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Wooster Avenue Riots – Akron, Ohio in 1968

When I tell you guys that knowledge is power… I really mean it!  Last week I was over my niece’s house & her boyfriend’s mom (who is actually from Puerto Rico) was telling us about the Wooster Avenue Riots that happened right here in Akron, OH back in 1968.  I was surprised because I never even heard about any riots here.  I let it go in one ear and out the other but something I saw on Face Book made me remember what she told us.  I started doing a little research and immediately found a lot of information about these riots.  The 1st thing I noticed about the information I read was that the riots actually started on July 16, 1968 (which is my birthday… well I wasn’t born until 1984 but you know what I mean).

The Akron Beacon Journal also did a write up on the riots also on my birthday this year… CHECK IT OUT HERE

There is really a lot of information out there & I read the entire article… but let me paste this small excerpt.  The Mayor of Akron at the time (Mayor Ballard) wrote the Akron Commission of Civil Disorders and he requested that a citizens’ commission provide him with an assessment of the causes of the civil disorder in Akron and he also wanted it to be attached with recommendations concerning steps that could and should be taken to reduce or eliminate the alienation and division which existed in the city at the time.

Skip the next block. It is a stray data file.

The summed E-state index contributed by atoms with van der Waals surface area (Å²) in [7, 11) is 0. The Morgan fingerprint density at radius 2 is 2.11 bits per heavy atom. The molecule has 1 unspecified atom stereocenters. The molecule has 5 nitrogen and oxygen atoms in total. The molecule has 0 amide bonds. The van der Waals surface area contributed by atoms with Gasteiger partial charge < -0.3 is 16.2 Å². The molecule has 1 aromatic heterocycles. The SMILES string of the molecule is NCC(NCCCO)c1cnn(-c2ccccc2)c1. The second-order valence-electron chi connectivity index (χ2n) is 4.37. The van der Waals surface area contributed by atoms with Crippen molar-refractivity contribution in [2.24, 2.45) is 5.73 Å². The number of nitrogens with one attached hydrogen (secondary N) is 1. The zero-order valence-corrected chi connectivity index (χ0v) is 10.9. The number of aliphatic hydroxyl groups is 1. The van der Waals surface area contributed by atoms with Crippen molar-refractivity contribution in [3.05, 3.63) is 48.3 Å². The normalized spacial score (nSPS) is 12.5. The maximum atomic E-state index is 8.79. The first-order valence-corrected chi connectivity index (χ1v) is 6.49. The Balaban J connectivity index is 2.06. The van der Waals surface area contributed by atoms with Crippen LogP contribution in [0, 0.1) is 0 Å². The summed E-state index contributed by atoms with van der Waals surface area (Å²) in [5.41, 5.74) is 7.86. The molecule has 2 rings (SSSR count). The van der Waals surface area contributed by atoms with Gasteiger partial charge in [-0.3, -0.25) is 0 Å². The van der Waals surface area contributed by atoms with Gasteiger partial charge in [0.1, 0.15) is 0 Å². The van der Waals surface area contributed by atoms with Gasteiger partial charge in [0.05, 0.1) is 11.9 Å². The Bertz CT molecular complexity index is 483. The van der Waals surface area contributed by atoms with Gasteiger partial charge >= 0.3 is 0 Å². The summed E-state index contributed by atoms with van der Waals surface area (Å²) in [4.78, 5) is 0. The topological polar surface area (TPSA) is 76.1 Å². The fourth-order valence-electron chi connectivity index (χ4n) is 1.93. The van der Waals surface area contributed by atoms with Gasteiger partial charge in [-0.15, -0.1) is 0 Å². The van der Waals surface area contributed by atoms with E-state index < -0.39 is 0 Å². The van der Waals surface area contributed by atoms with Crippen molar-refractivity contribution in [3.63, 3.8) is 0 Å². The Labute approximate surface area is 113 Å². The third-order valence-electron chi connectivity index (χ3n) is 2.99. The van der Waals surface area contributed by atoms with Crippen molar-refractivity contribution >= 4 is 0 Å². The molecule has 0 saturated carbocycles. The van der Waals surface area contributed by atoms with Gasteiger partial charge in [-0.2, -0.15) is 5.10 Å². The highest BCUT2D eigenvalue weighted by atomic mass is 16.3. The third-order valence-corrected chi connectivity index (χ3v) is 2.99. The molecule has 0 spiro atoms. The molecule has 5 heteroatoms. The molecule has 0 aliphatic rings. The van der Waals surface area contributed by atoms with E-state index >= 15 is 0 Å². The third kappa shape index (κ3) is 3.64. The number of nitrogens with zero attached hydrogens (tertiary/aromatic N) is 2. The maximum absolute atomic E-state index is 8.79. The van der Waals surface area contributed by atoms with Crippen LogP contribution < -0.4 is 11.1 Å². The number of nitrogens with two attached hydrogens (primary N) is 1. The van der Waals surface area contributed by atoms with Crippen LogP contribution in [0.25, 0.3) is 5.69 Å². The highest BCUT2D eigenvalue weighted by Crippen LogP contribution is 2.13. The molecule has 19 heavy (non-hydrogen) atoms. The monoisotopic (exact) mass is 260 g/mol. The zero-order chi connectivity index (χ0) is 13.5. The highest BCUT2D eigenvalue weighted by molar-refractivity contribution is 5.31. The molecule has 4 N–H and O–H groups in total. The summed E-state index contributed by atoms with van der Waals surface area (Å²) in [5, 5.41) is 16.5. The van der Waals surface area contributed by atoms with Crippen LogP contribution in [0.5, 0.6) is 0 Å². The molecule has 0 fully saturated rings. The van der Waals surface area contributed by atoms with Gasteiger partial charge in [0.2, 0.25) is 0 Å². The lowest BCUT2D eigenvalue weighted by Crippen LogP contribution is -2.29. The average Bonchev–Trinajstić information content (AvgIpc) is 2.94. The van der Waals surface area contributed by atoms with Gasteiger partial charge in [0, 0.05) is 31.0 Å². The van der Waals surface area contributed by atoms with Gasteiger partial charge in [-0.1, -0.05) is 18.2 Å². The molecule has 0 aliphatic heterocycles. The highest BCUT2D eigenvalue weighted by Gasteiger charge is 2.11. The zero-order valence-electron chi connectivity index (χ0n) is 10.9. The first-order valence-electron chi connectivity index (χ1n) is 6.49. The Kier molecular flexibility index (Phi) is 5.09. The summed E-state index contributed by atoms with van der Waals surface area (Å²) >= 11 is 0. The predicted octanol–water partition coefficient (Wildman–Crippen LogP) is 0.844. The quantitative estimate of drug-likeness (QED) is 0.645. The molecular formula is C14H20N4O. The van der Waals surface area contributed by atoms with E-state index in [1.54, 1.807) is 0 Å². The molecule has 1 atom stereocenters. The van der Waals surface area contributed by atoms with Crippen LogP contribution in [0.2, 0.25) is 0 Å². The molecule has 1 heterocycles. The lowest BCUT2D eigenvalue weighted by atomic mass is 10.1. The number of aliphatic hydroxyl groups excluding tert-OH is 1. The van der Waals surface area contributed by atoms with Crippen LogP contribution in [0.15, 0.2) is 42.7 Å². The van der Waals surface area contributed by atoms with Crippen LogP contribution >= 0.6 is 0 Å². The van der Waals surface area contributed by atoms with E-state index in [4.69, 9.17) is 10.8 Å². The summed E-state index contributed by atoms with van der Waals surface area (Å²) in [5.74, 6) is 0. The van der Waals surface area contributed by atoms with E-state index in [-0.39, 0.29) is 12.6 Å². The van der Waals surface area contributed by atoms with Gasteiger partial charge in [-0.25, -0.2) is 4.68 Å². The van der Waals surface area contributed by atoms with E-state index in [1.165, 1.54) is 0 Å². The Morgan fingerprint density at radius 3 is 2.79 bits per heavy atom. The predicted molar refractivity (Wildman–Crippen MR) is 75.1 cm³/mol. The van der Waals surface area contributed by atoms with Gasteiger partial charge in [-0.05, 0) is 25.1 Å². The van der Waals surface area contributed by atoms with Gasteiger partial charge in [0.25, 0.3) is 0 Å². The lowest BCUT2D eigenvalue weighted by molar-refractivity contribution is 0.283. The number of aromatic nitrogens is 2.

REVIEW OF THE CIVIL DISTURBANCE PERIOD IN AKRON

On July 16, 1968, many citizens thought of Akron as a major
industrial city with renowned and reputable corporations; with serviceable
schools and a variety of churches; with many kinds of services, types of
people, and community activities; with a growing university; well-known
sports events; extensive urban renewal; and with problems that would someday
be solved. On July 23, Akron was a city that had experienced a civil
disturbance. While a few people were genuinely apprehensive, most citizens,
black and white,did not really expect a civil disorder–a kind of “it can’t
happen here” attitude was common. Quickly, this attitude changed to one of
uncertainty and raised such questions as “Why?” “Was it necessary?”
Could it have been avoided?” and “Will it happen again?” This confusion
was at least partially the result of the fact that Akron has generally not
been a city of extremes—wealth but not ostentation; poverty but not
extreme degradation; economic stability but some unemployment; responsible
leadership, but rarely daring or imaginative.
This same moderateness had been thought applicable to race relations
in the city–much indifference and apathy but not extreme hostility or hate.
Akron’s black citizens, however, have suffered the same discrimination and
experienced the same prejudicial atmosphere as that which has characterized
American cities in general. Conditions contributing to the impatience
and resentment of the black people toward their treatment were not
significantly worse in July, 1968, than they were in June, 1968, or July,
1967. But the possibility for trouble was greater–disturbances elsewhere,